• Lose Weight – Setting a weight loss goal often involves a daily regimen of exercise, healthy eating and encourages a healthy lifestyle. It may also motivate you to moderate your consumption of alcohol or to quit smoking. When the weight eventually comes off you enjoy the compliments, feel healthier and are noticeably happier.
  • Saving/Investing – Opportunities knock for many, but go unanswered when you don’t have the money to take advantage of them. When you decide to live below your means, you are able to save money. When you are able to save money, you are able to invest that money or take advantage of opportunities that present themselves.

Bad Goals have 3 things in common:

  1. Bad Goals Solve Some Immediate Need.
  2. Bad Goals Create No Long-Term Benefit When Achieved.
  3. Bad Goals Borrow From Your Future.

Examples of Bad Goals:

  • Win the Lottery – Becoming rich by gambling in any way is a bad goal. The odds of winning the lottery are remote and costs you money that could otherwise be saved or invested prudently for future wealth creation. Seventy-seven percent of the poor in my study gambled on the lottery regularly. The mortgaged their future savings for a shot at instant wealth.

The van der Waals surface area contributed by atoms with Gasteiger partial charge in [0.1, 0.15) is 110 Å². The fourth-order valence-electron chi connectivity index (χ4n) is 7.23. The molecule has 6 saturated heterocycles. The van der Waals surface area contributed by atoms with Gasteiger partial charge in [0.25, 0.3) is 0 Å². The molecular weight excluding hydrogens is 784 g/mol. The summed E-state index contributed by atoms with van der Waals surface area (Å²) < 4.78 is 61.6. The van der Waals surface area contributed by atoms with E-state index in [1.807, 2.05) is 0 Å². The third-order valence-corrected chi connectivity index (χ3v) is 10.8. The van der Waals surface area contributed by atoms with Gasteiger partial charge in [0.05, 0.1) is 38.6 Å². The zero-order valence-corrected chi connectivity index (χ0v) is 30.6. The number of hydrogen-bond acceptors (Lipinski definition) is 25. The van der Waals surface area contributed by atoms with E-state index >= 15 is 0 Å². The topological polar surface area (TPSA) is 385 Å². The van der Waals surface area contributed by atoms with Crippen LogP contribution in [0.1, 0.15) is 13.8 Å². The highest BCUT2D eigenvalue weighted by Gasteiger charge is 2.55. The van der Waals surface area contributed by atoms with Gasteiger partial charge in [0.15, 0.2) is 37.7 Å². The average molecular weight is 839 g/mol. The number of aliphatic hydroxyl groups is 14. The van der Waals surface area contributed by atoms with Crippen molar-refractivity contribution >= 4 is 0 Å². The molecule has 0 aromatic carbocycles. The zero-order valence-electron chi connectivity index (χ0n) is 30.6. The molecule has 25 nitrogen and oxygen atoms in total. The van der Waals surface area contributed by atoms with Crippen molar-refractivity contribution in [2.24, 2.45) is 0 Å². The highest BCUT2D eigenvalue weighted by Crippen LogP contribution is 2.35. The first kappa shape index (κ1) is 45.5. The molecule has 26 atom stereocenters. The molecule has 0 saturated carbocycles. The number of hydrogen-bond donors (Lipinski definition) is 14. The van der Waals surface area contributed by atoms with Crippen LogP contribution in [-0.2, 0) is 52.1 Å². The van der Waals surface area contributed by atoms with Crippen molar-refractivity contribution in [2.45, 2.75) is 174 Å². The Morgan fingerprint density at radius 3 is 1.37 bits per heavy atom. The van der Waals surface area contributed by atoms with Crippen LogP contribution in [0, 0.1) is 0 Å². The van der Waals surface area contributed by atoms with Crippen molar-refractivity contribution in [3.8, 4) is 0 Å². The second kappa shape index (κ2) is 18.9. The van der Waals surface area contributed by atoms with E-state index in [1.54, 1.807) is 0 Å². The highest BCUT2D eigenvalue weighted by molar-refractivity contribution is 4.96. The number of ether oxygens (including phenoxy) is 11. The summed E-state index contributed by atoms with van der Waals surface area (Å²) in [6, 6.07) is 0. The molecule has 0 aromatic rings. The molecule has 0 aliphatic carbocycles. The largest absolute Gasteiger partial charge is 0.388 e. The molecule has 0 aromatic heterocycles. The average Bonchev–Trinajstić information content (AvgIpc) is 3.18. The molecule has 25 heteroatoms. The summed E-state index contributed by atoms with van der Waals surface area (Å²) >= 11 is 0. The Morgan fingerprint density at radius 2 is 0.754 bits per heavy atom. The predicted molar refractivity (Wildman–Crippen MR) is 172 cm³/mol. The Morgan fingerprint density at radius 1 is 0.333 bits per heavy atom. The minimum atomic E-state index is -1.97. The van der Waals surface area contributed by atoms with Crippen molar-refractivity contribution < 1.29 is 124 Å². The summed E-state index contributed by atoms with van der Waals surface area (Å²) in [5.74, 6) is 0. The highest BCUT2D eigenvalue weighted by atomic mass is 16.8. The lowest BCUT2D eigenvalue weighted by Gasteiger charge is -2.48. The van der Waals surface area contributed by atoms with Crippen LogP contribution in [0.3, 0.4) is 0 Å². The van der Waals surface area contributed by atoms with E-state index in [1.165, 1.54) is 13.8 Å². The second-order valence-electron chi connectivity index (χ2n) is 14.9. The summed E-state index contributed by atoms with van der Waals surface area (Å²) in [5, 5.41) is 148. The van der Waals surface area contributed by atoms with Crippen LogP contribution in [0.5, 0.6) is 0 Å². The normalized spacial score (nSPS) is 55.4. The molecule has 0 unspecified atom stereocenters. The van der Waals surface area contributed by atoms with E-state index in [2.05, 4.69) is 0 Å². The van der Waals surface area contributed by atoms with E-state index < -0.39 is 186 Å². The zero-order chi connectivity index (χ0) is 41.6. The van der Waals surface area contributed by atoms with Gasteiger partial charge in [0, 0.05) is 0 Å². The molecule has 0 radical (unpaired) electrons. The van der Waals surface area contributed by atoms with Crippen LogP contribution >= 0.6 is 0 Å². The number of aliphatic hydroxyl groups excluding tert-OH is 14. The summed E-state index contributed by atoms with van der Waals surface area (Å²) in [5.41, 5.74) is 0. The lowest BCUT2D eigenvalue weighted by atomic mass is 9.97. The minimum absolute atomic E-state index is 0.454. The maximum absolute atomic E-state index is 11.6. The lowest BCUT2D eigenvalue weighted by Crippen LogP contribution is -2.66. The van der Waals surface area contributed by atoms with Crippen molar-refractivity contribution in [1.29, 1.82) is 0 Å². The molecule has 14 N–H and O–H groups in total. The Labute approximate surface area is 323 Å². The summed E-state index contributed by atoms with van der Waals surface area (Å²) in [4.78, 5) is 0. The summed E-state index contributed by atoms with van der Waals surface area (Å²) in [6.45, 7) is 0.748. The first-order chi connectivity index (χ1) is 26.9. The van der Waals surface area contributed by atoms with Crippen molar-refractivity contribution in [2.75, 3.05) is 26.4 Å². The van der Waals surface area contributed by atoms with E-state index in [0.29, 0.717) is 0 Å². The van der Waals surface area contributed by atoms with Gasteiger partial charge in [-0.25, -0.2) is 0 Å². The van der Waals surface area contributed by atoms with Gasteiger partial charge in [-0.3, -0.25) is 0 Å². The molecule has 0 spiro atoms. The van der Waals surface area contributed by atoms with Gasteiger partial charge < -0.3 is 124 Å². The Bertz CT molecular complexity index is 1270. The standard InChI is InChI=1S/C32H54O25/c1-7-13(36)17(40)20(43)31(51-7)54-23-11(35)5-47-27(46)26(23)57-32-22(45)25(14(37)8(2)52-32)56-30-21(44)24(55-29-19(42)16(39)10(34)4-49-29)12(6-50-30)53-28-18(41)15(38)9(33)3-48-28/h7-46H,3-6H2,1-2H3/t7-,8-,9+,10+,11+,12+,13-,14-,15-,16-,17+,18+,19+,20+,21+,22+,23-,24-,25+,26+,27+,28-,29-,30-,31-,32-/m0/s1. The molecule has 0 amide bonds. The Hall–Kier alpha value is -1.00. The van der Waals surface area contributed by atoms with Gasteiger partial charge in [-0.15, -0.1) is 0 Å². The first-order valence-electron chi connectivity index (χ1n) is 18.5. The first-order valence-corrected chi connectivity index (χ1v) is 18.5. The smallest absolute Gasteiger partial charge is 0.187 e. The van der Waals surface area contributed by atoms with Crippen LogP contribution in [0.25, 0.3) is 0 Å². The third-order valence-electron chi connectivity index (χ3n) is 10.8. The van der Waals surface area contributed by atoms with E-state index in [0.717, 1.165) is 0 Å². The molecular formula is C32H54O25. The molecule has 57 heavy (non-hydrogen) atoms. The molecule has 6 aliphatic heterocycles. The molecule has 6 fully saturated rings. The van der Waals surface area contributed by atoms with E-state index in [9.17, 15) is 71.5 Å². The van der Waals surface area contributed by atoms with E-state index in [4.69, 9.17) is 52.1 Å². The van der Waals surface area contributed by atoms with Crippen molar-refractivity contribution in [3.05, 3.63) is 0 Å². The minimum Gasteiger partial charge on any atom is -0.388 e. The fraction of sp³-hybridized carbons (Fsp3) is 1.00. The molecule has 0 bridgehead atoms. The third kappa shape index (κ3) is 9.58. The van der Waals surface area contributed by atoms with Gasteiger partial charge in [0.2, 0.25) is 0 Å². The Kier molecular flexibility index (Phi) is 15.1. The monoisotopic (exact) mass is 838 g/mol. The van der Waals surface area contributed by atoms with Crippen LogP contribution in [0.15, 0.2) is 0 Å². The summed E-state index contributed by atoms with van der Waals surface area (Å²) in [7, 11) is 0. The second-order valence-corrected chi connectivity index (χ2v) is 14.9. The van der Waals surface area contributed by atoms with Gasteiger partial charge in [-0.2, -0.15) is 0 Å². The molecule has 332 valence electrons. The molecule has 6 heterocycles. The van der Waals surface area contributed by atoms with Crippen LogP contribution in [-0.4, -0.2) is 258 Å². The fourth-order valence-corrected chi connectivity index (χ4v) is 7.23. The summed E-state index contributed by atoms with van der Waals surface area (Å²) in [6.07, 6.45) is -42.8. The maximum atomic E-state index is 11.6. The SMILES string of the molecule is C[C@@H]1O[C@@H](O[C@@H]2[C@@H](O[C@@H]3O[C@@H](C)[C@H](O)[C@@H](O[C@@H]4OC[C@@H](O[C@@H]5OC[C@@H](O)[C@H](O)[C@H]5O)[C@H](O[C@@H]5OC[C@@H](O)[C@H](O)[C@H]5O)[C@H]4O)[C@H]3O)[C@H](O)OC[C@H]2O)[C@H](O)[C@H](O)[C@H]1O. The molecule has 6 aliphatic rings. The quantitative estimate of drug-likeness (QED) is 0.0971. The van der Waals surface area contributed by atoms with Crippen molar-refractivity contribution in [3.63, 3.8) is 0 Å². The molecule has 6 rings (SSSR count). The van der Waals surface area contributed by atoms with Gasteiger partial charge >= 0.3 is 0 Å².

• Buy a Bigger House – Unless this is a need (i.e. expanding family), buying a bigger house is a bad goal. Bigger houses require more upkeep, higher utilities bills and more in interest that you pay to the bank. A bigger house means that house owns more of your future income.
  • Buy a Boat or Luxury Car – This is another example of a bad goal. Boats and luxury cars are costly to won and costly to maintain. Plus, the money you spend to own them could be have been used to fund your retirement plan or build assets that create a revenue stream down the road.
  • Take an Exotic Vacation – While traveling to exotic locations can have some educational benefits, saving your hard earned money just to spend it on an expensive vacation means not having that money to build future wealth.
  • Destroy Your Competition – When you focus on destroying your competition as a means to increase your market share, rather than improving upon the products or service you offer, you ultimately hurt your business model. Engaging in competitive warfare often accomplishes only two things: reduced profits and enemies.